Our photo contributor and Social Media moderator John is showcasing this 2003 35-foot New Flyer D35LF transit bus for the May “Photo of the Month”. This bus (out of four total) originally belonged to Capital Metro in Austin, TX as #2028, but is now part of the Community Connector bus fleet in Bangor, ME as #0329. Community Connector has several buses in its fleet that were purchased secondhand – meaning that the buses were retired by one agency and then sold to another for rehabilitation and second revenue service life. Despite the heavy mechanical overhaul that the four buses have received (along with Community Connector’s red exterior livery), the interiors largely retain the Capital Metro styling, including the seats and seat cushions.
Today (April 30, 2017) marked the final day of the six-month Cross-Bay Ferry pilot project. While I’m very sad to see this mode of transport go, I remain hopeful that the City of Tampa, the City of St. Petersburg, and the counties of Pinellas and Hillsborough, will be able to put together the funding needed to have at least a seasonal ferry service in place for the long term.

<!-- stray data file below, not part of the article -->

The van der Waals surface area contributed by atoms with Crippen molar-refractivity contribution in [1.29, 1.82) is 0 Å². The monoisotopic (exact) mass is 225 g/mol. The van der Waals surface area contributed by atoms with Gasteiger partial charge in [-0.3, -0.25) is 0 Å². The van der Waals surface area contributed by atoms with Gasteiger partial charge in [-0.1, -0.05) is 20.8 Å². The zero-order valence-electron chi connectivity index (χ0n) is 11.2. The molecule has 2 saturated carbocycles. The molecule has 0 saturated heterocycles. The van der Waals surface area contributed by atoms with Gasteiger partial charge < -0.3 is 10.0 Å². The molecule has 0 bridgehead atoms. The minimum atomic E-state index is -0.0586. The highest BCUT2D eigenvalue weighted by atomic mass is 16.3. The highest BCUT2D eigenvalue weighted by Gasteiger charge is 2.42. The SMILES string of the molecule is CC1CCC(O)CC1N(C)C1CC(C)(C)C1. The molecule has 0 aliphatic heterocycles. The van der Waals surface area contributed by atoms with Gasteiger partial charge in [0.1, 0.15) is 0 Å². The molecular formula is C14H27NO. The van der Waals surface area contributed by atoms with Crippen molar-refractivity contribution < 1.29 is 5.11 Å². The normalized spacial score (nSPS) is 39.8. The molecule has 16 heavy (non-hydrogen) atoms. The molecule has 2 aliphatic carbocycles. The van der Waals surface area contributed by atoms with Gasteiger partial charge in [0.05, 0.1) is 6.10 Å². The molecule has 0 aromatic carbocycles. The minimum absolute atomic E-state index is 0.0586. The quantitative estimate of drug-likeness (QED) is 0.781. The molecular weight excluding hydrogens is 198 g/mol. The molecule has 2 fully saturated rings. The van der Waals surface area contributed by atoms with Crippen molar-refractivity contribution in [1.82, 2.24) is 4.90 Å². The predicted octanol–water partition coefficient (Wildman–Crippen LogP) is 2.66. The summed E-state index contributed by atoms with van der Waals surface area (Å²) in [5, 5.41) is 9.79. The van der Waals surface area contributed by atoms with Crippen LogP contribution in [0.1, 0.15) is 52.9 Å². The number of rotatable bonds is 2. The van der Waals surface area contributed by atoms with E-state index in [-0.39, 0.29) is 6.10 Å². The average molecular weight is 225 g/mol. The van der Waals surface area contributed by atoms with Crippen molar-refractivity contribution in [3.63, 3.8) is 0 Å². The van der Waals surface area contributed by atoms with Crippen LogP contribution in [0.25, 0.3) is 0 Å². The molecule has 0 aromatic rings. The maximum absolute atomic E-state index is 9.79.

What did we learn?
Despite concerns that the ferry wouldn’t generate enough ridership, it actually generated enough to allow the operating company to reimburse some of the money back to the cities and counties. The strongest ridership patterns were seen on the weekends, and believe it or not – most riders were residents rather than tourists visiting the region.
The four governments involved will evaluate the full results from the trial period and determine what will be needed to establish a more permanent ferry service – even if it starts out as a seasonal service. Hillsborough County leaders are determined to complete its plans to launch a ferry line between Apollo Beach and MacDill Air Force Base, and if enough boats are purchased for that route, some could be used for service between Tampa and St. Pete on weekends.